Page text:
Mr R. T. P. Williams said he thought he was right in saying that the officers and crew of the Falabar [sic] seemed to have acted up to the best traditions of British seamanship and the services rendered by the Eileen and the other drifters were extremely valuable in saving the lives they did. Without doubt the loss of life would have been greater but for the service they rendered.

The Coroner said they all knew that the seamen fishing out of Milford were ready at all times to expose themselves to danger and to do all they could to assist their unfortunate fellows in distress.

Mr Bryant, on behalf of the Admiralty, said he would also like to express very high appreciation of the conduct of the skipper of the Eileen and also the other steam trawlers. They all behaved in a most creditable manner.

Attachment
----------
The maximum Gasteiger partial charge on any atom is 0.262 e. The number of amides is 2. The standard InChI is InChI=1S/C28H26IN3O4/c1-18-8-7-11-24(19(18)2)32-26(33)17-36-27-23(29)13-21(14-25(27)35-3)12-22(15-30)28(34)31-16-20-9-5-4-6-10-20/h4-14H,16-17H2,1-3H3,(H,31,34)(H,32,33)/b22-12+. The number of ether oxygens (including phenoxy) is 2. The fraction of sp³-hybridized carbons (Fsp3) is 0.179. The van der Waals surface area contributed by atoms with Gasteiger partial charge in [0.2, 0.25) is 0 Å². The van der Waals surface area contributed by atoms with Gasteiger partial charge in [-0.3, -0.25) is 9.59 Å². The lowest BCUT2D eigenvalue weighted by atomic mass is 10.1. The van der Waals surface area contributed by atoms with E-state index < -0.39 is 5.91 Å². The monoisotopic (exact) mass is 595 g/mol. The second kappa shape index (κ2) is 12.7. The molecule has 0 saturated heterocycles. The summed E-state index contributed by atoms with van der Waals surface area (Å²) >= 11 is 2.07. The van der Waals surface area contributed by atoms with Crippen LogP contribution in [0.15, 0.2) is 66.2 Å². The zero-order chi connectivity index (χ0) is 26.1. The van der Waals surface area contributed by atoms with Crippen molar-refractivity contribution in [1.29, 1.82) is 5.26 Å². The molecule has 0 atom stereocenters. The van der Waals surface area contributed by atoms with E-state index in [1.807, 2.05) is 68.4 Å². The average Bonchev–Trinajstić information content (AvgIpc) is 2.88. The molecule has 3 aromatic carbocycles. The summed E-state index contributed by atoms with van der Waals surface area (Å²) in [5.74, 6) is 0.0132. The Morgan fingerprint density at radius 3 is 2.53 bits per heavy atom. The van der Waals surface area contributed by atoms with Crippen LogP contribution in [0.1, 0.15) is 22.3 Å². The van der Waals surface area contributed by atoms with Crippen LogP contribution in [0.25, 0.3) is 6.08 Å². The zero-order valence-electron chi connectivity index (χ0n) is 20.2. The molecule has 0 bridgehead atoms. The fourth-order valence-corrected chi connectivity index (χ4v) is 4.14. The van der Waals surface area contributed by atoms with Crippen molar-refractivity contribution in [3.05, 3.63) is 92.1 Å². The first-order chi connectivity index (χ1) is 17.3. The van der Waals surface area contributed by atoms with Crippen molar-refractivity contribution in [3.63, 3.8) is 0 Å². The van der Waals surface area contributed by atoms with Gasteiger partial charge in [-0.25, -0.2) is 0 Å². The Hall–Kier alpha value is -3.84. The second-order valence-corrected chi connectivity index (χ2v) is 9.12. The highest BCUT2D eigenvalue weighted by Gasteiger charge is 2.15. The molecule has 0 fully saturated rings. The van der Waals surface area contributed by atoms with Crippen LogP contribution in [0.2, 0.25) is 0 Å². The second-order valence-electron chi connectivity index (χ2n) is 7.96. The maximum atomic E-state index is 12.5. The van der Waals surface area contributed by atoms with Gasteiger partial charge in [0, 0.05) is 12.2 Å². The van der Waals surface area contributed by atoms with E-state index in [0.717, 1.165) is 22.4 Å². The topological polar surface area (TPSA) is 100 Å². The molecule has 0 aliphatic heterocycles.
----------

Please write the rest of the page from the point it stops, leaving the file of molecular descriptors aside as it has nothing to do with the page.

The jury found that the deceased had met their deaths from exposure consequent on the ship being torpedoed by a German submarine. They endorsed all that had been said with regard to the conduct of the rescuers.


Mrs J. Hyde, sister-in-law of Mr W. N. Hyde, of the London and Provincial Bank, was a first class passenger on board the ill-fated liner. She was going out to Calabar, West Africa, to join her husband and did not book her passage on the Falaba. The boat was changed, however, at the last moment, consequently Mr and Mrs Hyde were unaware that their sister-in-law was on the lost liner. Their suspicions were aroused by the fact that it was extremely unlikely that two Elder Dempster boats would be leaving for West Africa the same day. Considerably distressed they hurried to Milford to make inquiries, and here found that Mrs Hyde had travelled by the Falaba, but was among the five women saved. She was too distressed and shocked to realize in what part of the country she was and did not understand how near Haverfordwest was until she was told at the station, after she had booked to Paddington. Mrs Hyde was entertained by Mrs Howell, who was able to assure her friends that apart from the terrible shock, she was none the worse for her trying ordeal.